Contributors: MJK (lead investigator) conceived the study; obtained peer reviewed and non-peer reviewed funding; chaired the steering committee; wrote the first draft of the protocol; recruited patients; developed the analysis plan; interpreted the study results; and wrote the first draft of the manuscript. MAR (lead investigator) conceived the study; obtained peer reviewed and non-peer reviewed funding; wrote the first draft of the protocol; recruited patients; developed the analysis plan; interpreted the study results; and wrote the first draft of the manuscript. PSW, DRA, SMB, MB, SRK, CK, and SSc conceived the study; obtained peer reviewed funding; were members of the steering committee; and recruited patients. SSo and EY obtained peer reviewed funding and recruited patients. ALL recruited patients and wrote the first draft of the manuscript. TR contributed to the study design, particularly the data analysis plan (lead statistician) and supervised the statistical analysis. ES did the statistical analysis. All authors critically revised and approved the final manuscript. CK and SSo died before publication. The corresponding author attests that all listed authors meet authorship criteria and that no others meeting the criteria have been omitted. PERIOP2 study investigators were responsible for local implementation of the study; recruited patients; and critically revised and approved the final manuscript. PERIOP2 study adjudicators reviewed suspected study events. PERIOP2 study data safety monitoring committee reviewed study safety reports and the two interim analyses. MJK is the guarantor of the study.
Funding: SRK holds a Tier 1 Canada Research Chair in venous thromboembolism. SMB holds the Eli Lilly Canada/May Cohen Chair in Women’s Health at McMaster University. The study was funded by the Canadian Institute of Health Research (CIHR-MCT79607) and had support from Pfizer in the form of the study drug. Pfizer did not have any role in the design or conduct of the study, analysis of the data, or preparation of the manuscript.
Competing interests: All authors have completed the ICMJE uniform disclosure form at www.icmje.org/coi_disclosure.pdf and declare: support from the Canadian Institute of Health Research and Pfizer for the submitted work; SSc has received honoraria from Alnylam, Boehringer Ingelheim, Bayer HealthCare, Daiichi Sankyo, Pfizer, and Sanofi, and research support from Boehringer Ingelheim and Octapharma. None of these have any connection with the study. SMB has received consultancy fees from Leo Pharma Canada. PSW declares honoraria from Bayer Healthcare, Janssen, Sanofi, Medscape, Servier Canada, Pfizer, BMS, WebMd and grant fees from Bayer Healthcare, Pfizer/BMS in the last 3 years outside the submitted work. There are no other conflicts of interest.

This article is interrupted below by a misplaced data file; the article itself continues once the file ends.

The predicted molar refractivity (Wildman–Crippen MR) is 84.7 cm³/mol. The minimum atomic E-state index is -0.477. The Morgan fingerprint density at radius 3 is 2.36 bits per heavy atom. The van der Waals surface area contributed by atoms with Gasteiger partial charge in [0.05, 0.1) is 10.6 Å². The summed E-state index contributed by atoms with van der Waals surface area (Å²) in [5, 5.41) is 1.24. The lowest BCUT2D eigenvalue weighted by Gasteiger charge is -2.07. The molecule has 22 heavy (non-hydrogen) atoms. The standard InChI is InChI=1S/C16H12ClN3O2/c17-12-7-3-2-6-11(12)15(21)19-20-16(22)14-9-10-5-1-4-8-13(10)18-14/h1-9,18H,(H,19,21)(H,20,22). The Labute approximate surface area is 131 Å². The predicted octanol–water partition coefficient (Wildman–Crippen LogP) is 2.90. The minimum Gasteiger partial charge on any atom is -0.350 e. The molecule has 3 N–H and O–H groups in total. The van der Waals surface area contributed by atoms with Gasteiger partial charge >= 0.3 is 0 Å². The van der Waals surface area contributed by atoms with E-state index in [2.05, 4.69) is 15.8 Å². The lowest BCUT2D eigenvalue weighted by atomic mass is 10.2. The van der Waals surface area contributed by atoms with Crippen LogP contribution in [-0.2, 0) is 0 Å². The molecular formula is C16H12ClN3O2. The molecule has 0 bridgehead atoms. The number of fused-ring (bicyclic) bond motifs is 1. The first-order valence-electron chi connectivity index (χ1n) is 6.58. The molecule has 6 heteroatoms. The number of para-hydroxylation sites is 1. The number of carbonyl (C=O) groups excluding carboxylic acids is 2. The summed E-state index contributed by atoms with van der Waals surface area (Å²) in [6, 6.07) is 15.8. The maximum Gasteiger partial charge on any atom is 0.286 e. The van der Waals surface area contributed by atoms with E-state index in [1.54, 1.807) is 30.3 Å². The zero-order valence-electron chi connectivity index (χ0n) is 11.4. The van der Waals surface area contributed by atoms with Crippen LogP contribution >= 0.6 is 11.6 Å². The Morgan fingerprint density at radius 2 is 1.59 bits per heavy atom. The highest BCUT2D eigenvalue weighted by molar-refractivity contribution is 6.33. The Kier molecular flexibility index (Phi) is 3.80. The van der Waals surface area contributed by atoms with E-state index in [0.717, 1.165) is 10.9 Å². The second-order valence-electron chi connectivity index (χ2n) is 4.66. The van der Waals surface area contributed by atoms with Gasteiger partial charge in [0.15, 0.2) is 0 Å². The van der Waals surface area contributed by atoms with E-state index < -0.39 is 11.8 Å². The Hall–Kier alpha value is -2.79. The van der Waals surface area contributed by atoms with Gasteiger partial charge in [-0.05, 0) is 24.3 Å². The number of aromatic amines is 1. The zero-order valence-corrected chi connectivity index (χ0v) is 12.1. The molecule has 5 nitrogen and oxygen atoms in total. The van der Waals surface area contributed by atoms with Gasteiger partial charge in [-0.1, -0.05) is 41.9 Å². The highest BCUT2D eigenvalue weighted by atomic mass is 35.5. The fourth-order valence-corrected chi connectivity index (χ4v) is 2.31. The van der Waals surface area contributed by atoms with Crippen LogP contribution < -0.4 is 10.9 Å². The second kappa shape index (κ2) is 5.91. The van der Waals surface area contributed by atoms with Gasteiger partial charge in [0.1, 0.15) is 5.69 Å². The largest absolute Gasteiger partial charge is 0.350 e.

Ethical approval: Institutional research ethics board approval was obtained at University of Western Ontario, Western Research (REB 12559) and at all participating centres.
Data sharing: Deanonymised patient level data and the full dataset with low risk of identification are available on reasonable request from the corresponding author after approval by the trial steering committee and Lawson Health Research Institute.
The lead author (MJK) affirms that the manuscript is an honest, accurate, and transparent account of the study being reported; that no important aspects of the study have been omitted; and that any discrepancies from the study as planned have been explained. No medical writer was engaged to write any part of this manuscript.
Dissemination to participants and related patient and public communities: Disseminating the results to patients will be by each site investigator if possible. This trial was designed and conducted by investigators of the CanVECTOR research network. CanVECTOR (https://www.canvector.ca) has partnered with knowledge translation and venous thromboembolism experts from across Canada to identify new, workable, effective strategies to extend the reach of knowledge translation activities. Specifically, CanVECTOR’s CLOT+ (https://plus.mcmaster.ca/clotplus) provides a continuously updated collection of high quality and highly relevant clinical research papers to over 500 subscribers, as well as evidence summaries tailored for frontline physicians. CLOT+ also partners with CanVECTOR patient partners to produce lay summaries targeted at the patient and family audience. The results of this trial will be used to produce evidence summaries directed towards frontline clinicians and patients. Further, CanVECTOR’s membership in the international INVENT network (https://www.invent-vte.com) will enable knowledge translation efforts to quickly reach researchers and clinicians in the 10 INVENT member countries. Social media will be used for promotion of the study publication; for example, CanVECTOR and INVENT have active Twitter accounts (@canvector; @INVENT_VTE) and a growing network of followers and collaborative partners.
Provenance and peer review: Not commissioned, externally peer reviewed.